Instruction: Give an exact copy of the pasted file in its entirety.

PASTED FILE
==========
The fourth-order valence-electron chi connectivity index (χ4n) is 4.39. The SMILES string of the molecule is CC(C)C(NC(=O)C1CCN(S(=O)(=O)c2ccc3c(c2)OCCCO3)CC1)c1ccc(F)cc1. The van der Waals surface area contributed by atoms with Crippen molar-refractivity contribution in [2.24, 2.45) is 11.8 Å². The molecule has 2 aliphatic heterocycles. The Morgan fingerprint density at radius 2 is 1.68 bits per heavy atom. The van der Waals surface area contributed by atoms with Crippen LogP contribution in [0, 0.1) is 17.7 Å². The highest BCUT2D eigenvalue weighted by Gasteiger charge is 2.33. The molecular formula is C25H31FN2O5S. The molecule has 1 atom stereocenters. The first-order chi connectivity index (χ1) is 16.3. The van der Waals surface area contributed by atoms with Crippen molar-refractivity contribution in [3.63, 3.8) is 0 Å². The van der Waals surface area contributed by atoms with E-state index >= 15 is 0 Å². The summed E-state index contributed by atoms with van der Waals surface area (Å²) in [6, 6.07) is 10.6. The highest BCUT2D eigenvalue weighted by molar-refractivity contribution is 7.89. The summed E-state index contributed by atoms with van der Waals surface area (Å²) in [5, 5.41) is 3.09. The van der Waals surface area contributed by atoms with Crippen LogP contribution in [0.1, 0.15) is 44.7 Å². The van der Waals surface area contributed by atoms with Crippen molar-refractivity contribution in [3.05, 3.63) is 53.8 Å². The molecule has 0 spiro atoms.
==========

The fourth-order valence-electron chi connectivity index (χ4n) is 4.39. The SMILES string of the molecule is CC(C)C(NC(=O)C1CCN(S(=O)(=O)c2ccc3c(c2)OCCCO3)CC1)c1ccc(F)cc1. The van der Waals surface area contributed by atoms with Crippen molar-refractivity contribution in [2.24, 2.45) is 11.8 Å². The molecule has 2 aliphatic heterocycles. The Morgan fingerprint density at radius 2 is 1.68 bits per heavy atom. The van der Waals surface area contributed by atoms with Crippen LogP contribution in [0, 0.1) is 17.7 Å². The highest BCUT2D eigenvalue weighted by Gasteiger charge is 2.33. The molecular formula is C25H31FN2O5S. The molecule has 1 atom stereocenters. The first-order chi connectivity index (χ1) is 16.3. The van der Waals surface area contributed by atoms with Crippen molar-refractivity contribution in [3.63, 3.8) is 0 Å². The van der Waals surface area contributed by atoms with E-state index >= 15 is 0 Å². The summed E-state index contributed by atoms with van der Waals surface area (Å²) in [6, 6.07) is 10.6. The highest BCUT2D eigenvalue weighted by molar-refractivity contribution is 7.89. The summed E-state index contributed by atoms with van der Waals surface area (Å²) in [5, 5.41) is 3.09. The van der Waals surface area contributed by atoms with Crippen LogP contribution in [0.1, 0.15) is 44.7 Å². The van der Waals surface area contributed by atoms with Crippen molar-refractivity contribution in [3.05, 3.63) is 53.8 Å². The molecule has 0 spiro atoms.